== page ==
the Little Red Reviewer

The Atrocity Archives (a Laundry Files novel) by Charles Stross

Posted on: April 26, 2013

atrocityStrossThe Atrocity Archives, by Charles Stross (The Laundry Files, book 1, also includes the novella The Concrete Jungle)

published in 2004

where I got it: purchased new (not in 2004. closer to last year)











finally! I have finally read the first Laundry novel!  and learned two things: You can read these out of order and do just fine, and the first book is decent but not the best in the series. For fans of Stross’s Laundry series this is a must-read, and if you’re not a fan, start with the 2nd or 3rd  book in the series, work your way backwards, and then you’ll be a fan, so you’ll want to read it.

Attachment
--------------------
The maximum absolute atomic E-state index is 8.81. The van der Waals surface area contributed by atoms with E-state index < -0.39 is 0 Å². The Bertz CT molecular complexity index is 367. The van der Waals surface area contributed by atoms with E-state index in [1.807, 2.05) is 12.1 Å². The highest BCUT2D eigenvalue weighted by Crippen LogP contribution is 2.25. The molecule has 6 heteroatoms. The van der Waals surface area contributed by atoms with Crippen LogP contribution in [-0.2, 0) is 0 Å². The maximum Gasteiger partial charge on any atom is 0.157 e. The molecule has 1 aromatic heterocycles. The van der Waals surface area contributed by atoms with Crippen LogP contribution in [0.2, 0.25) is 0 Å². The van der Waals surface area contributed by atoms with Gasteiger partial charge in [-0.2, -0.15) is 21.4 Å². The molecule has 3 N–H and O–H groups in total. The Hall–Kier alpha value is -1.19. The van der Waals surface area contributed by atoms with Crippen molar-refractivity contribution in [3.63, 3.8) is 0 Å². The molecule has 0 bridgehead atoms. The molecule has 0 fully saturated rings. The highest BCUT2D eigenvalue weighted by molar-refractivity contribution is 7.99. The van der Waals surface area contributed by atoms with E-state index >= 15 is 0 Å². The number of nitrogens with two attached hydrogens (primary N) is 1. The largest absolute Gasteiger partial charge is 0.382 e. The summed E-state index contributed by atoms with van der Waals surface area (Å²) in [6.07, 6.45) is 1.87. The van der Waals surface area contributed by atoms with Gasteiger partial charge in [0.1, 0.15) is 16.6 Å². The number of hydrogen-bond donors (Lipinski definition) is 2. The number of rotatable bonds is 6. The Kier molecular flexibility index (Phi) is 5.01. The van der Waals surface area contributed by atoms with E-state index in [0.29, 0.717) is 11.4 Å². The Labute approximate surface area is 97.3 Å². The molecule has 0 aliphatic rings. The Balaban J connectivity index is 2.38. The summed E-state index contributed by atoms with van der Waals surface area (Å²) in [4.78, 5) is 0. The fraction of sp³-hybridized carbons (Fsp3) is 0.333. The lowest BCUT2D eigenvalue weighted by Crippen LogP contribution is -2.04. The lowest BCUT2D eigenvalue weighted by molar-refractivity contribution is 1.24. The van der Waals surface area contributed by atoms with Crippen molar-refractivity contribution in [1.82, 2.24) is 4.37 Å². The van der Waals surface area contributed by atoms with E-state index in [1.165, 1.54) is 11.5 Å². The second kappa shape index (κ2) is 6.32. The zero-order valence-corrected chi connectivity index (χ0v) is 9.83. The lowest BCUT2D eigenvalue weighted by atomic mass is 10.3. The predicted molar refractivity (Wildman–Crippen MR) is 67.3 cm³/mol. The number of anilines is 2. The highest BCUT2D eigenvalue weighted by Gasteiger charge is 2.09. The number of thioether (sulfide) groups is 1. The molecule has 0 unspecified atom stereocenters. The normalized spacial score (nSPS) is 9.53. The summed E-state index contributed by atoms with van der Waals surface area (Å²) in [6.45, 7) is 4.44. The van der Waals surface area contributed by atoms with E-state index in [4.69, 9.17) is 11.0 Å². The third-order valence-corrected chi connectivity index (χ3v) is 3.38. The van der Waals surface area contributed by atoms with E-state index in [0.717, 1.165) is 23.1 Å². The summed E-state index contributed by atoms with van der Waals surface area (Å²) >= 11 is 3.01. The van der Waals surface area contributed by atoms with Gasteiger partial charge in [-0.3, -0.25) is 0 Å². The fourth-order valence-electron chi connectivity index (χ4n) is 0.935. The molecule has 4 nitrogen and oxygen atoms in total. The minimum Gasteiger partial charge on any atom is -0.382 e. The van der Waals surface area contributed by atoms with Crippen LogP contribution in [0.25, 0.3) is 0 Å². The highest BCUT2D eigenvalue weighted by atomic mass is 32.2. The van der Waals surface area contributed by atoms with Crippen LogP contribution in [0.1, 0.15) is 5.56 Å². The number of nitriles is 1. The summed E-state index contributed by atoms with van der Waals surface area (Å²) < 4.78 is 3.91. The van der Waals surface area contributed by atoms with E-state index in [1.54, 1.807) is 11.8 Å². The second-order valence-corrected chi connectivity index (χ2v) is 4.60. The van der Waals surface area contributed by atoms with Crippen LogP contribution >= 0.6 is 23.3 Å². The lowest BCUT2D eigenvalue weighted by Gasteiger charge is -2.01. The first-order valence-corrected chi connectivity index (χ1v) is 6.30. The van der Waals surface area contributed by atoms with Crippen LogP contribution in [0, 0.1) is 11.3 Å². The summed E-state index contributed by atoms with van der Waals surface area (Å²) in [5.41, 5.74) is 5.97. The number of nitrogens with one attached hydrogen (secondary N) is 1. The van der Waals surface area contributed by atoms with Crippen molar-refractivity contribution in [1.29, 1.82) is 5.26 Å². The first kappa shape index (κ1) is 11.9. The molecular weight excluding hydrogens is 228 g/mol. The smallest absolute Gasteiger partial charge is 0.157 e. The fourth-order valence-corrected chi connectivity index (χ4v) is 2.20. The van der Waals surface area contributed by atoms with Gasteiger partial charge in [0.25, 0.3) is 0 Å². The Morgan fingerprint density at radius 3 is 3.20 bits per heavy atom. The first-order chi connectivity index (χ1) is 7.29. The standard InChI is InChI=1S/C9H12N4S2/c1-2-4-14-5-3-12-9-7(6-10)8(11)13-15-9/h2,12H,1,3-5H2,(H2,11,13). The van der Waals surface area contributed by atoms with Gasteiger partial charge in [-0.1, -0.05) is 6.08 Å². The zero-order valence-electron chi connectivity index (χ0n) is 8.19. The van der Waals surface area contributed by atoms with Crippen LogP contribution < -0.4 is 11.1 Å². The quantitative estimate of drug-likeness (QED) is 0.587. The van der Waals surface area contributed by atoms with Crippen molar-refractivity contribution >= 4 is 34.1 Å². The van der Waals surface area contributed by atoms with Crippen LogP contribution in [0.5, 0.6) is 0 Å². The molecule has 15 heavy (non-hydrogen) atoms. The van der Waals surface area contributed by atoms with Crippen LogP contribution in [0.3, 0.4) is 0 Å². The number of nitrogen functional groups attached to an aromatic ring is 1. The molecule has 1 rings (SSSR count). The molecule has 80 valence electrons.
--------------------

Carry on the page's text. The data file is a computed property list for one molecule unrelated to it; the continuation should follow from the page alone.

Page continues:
Bob Howard is not a hero. He doesn’t kick ass, he can’t keep his roommates from trashing the house, and cops are embarrassed if they have to work with him. Bob is your average IT professional, a super nerdy guy who spends his days checking the network for viruses, keeping spam out your e-mail, and avoiding his supervisor, which is totally okay because she’s an absolute bitch.  Bob’s problem is that he’s way too good at what he does. So good in fact, that he can’t help but get involved when things go to shit, especially when the jackass from accounting gets himself possessed by a Lovecraftian intelligence during a training class.

IT jokes? Lovecraftian horrors?  If you’re not into IT or Cthulhu, don’t worry, there’s no experience needed to enjoy The Laundry.  Everything is explained. For god sakes, these books are how I got into Cthulhu mythos in the first place! and what isn’t explained in easy to understand language is glossed over in purposely arcane and sometimes sarcastic infodumps.